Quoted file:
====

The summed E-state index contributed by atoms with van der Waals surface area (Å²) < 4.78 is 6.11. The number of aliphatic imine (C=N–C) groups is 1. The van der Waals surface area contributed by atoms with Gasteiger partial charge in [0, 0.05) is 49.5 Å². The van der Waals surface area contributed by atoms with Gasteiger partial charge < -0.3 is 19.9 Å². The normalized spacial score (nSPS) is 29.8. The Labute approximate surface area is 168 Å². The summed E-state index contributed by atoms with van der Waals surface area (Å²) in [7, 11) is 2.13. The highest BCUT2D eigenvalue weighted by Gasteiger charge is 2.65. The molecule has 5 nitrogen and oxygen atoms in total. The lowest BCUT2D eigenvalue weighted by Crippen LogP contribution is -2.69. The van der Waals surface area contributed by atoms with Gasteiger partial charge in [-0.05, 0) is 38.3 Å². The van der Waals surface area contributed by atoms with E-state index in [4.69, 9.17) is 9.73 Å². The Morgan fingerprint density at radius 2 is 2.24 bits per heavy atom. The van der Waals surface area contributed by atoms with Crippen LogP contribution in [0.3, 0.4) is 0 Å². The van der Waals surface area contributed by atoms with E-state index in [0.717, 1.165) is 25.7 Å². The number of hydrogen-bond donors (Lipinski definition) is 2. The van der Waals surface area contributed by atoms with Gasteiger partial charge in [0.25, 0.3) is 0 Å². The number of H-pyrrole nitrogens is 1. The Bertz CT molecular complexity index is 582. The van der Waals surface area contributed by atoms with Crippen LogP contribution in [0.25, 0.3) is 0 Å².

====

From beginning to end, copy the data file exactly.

The summed E-state index contributed by atoms with van der Waals surface area (Å²) < 4.78 is 6.11. The number of aliphatic imine (C=N–C) groups is 1. The van der Waals surface area contributed by atoms with Gasteiger partial charge in [0, 0.05) is 49.5 Å². The van der Waals surface area contributed by atoms with Gasteiger partial charge < -0.3 is 19.9 Å². The normalized spacial score (nSPS) is 29.8. The Labute approximate surface area is 168 Å². The summed E-state index contributed by atoms with van der Waals surface area (Å²) in [7, 11) is 2.13. The highest BCUT2D eigenvalue weighted by Gasteiger charge is 2.65. The molecule has 5 nitrogen and oxygen atoms in total. The lowest BCUT2D eigenvalue weighted by Crippen LogP contribution is -2.69. The van der Waals surface area contributed by atoms with Gasteiger partial charge in [-0.05, 0) is 38.3 Å². The van der Waals surface area contributed by atoms with E-state index in [4.69, 9.17) is 9.73 Å². The Morgan fingerprint density at radius 2 is 2.24 bits per heavy atom. The van der Waals surface area contributed by atoms with Crippen LogP contribution in [0.3, 0.4) is 0 Å². The van der Waals surface area contributed by atoms with E-state index in [0.717, 1.165) is 25.7 Å². The number of hydrogen-bond donors (Lipinski definition) is 2. The van der Waals surface area contributed by atoms with Gasteiger partial charge in [0.25, 0.3) is 0 Å². The number of H-pyrrole nitrogens is 1. The Bertz CT molecular complexity index is 582. The van der Waals surface area contributed by atoms with Crippen LogP contribution in [0.25, 0.3) is 0 Å².